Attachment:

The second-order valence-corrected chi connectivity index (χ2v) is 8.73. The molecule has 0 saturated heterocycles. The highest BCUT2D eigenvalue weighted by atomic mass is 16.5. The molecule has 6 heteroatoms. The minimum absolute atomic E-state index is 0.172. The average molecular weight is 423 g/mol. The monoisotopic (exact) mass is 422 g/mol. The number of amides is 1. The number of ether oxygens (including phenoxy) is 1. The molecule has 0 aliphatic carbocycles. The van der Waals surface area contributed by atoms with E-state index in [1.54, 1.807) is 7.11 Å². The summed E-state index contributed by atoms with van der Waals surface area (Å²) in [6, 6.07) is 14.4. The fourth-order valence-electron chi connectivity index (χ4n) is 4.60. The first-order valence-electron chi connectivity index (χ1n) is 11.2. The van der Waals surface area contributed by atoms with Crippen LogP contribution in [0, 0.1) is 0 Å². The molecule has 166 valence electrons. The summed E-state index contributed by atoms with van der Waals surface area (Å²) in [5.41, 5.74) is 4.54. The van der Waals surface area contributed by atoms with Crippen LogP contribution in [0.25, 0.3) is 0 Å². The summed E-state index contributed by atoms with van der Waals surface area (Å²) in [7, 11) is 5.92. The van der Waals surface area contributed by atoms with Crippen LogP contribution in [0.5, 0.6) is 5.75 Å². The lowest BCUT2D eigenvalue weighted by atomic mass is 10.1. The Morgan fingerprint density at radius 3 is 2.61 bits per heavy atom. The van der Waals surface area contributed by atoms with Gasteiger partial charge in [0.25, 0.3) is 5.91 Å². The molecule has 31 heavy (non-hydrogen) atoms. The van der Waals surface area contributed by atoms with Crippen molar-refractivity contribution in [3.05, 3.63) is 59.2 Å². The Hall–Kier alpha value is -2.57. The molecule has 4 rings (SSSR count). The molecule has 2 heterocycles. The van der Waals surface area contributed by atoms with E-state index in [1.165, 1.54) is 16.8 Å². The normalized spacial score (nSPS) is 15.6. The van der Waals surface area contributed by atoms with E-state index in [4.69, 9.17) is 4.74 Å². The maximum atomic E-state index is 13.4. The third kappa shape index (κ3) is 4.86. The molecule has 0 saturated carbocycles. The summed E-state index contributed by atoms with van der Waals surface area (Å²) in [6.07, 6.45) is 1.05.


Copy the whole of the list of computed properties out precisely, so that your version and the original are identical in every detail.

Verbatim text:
The second-order valence-corrected chi connectivity index (χ2v) is 8.73. The molecule has 0 saturated heterocycles. The highest BCUT2D eigenvalue weighted by atomic mass is 16.5. The molecule has 6 heteroatoms. The minimum absolute atomic E-state index is 0.172. The average molecular weight is 423 g/mol. The monoisotopic (exact) mass is 422 g/mol. The number of amides is 1. The number of ether oxygens (including phenoxy) is 1. The molecule has 0 aliphatic carbocycles. The van der Waals surface area contributed by atoms with E-state index in [1.54, 1.807) is 7.11 Å². The summed E-state index contributed by atoms with van der Waals surface area (Å²) in [6, 6.07) is 14.4. The fourth-order valence-electron chi connectivity index (χ4n) is 4.60. The first-order valence-electron chi connectivity index (χ1n) is 11.2. The van der Waals surface area contributed by atoms with Crippen LogP contribution in [0, 0.1) is 0 Å². The molecule has 166 valence electrons. The summed E-state index contributed by atoms with van der Waals surface area (Å²) in [5.41, 5.74) is 4.54. The van der Waals surface area contributed by atoms with Crippen LogP contribution in [0.25, 0.3) is 0 Å². The summed E-state index contributed by atoms with van der Waals surface area (Å²) in [7, 11) is 5.92. The van der Waals surface area contributed by atoms with Crippen LogP contribution in [0.5, 0.6) is 5.75 Å². The lowest BCUT2D eigenvalue weighted by atomic mass is 10.1. The Morgan fingerprint density at radius 3 is 2.61 bits per heavy atom. The van der Waals surface area contributed by atoms with Gasteiger partial charge in [0.25, 0.3) is 5.91 Å². The molecule has 31 heavy (non-hydrogen) atoms. The van der Waals surface area contributed by atoms with Crippen molar-refractivity contribution in [3.05, 3.63) is 59.2 Å². The Hall–Kier alpha value is -2.57. The molecule has 4 rings (SSSR count). The molecule has 2 heterocycles. The van der Waals surface area contributed by atoms with E-state index in [1.165, 1.54) is 16.8 Å². The normalized spacial score (nSPS) is 15.6. The van der Waals surface area contributed by atoms with E-state index in [4.69, 9.17) is 4.74 Å². The maximum atomic E-state index is 13.4. The third kappa shape index (κ3) is 4.86. The molecule has 0 saturated carbocycles. The summed E-state index contributed by atoms with van der Waals surface area (Å²) in [6.07, 6.45) is 1.05.